What’s new at Feather River College
The fall semester is upon us and Feather River College continues to serve local communities in Plumas County and Northeastern California. The excitement of a new semester brings several new initiatives this year that benefit students and the community.
Free Community College
The legislature expanded the Promise Scholarship to waive enrollment fees during a student’s first two years at FRC. Recipients must be California residents and enrolled full time to receive this benefit.
The Promise Scholarship builds upon other tuition waivers and picks up the “last dollar” if students are not eligible for other fee waivers. Important to note is that Promise Scholarship recipients are not required to take out loans in order to receive the waiver; the purpose is to remove financial barriers for first-time, full-time community college students.
This fall, FRC awarded 37 Promise Scholarship waivers to students who do not qualify for other tuition assistance.
A major push is to accelerate college enrollment for local high school students who can benefit from taking FRC classes while still in school. These classes count for both high school graduation requirements and give students a jump-start towards earning a college degree. FRC has approximately 86 high school students who take classes online or on campus, and another 58 students who receive FRC credit at their local high school during their regular school day as part of a dual enrollment program.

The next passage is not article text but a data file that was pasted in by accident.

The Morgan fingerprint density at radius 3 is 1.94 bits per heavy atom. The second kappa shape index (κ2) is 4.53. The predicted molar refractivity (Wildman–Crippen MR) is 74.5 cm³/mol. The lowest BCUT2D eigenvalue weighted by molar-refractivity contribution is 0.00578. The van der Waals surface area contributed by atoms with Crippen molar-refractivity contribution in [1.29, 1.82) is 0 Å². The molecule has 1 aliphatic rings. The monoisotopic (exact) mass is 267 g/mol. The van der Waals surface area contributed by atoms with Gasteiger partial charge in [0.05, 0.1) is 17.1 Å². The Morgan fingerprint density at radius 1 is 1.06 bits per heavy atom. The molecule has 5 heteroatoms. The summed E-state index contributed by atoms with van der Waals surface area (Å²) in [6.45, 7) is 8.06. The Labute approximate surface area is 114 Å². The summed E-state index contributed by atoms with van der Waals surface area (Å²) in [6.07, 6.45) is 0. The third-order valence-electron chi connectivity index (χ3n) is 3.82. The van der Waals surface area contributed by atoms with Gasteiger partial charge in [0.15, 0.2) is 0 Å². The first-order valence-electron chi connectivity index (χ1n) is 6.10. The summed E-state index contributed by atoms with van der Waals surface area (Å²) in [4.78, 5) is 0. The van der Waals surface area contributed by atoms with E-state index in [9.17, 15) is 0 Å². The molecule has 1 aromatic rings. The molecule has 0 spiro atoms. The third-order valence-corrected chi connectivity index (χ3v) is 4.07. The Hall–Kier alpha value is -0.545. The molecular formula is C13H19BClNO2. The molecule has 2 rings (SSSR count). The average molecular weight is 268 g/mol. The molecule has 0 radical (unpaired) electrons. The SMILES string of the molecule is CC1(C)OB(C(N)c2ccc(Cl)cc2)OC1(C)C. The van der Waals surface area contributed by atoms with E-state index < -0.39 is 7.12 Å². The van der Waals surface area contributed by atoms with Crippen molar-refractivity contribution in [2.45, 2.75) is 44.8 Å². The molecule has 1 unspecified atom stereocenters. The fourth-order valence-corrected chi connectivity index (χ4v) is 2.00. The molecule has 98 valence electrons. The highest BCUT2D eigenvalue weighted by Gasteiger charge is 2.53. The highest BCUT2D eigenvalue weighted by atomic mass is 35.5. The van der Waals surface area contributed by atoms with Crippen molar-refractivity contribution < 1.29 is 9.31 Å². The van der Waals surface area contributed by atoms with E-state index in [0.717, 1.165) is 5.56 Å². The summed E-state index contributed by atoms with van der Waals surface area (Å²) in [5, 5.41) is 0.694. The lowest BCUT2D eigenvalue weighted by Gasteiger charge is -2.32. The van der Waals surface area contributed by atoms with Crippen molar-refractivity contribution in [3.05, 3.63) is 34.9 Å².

Fall Enrollment Increases
Initial fall enrollment numbers paint a very strong picture for FRC with overall enrollment almost 7 percent higher than the last reported year. The bachelor’s degree continues to attract strong enrollment, with lower division classes benefiting by students working toward prerequisite classes so they can enter the program as they reach their junior year.
For example, FRC now offers two sections of first-semester chemistry classes per year for the first time in school history and soil science enrollments are also well above historic levels. Both of these classes are filled with lower division students who plan to enter the bachelor’s degree program.
Most general education classes are at capacity, continuing the enrollment increase where on-campus enrollment grew by 4.4 percent last year and FRC awarded 5.4 percent more degrees and certificates compared to previous years.
FRC offers a new program in Ecological Farming. This career certificate program is designed to help farmers of small to medium farms navigate the complexities of growing crops in our region, including the short growing season.
Students in the program either have a small farm business or are interested in starting one. The goal is to support local food growers and agricultural production in Plumas County and the high Sierra region. Specific training includes season extending techniques, natural pest control, small farm management, and a hands-on learning experience to prepare the next generation of local and small farmers.
Book in Common
A Book in Common is chosen every year to unite several classes through a common theme. The goal is to promote reading, conversations, and applications of a book’s topic to different curricular areas.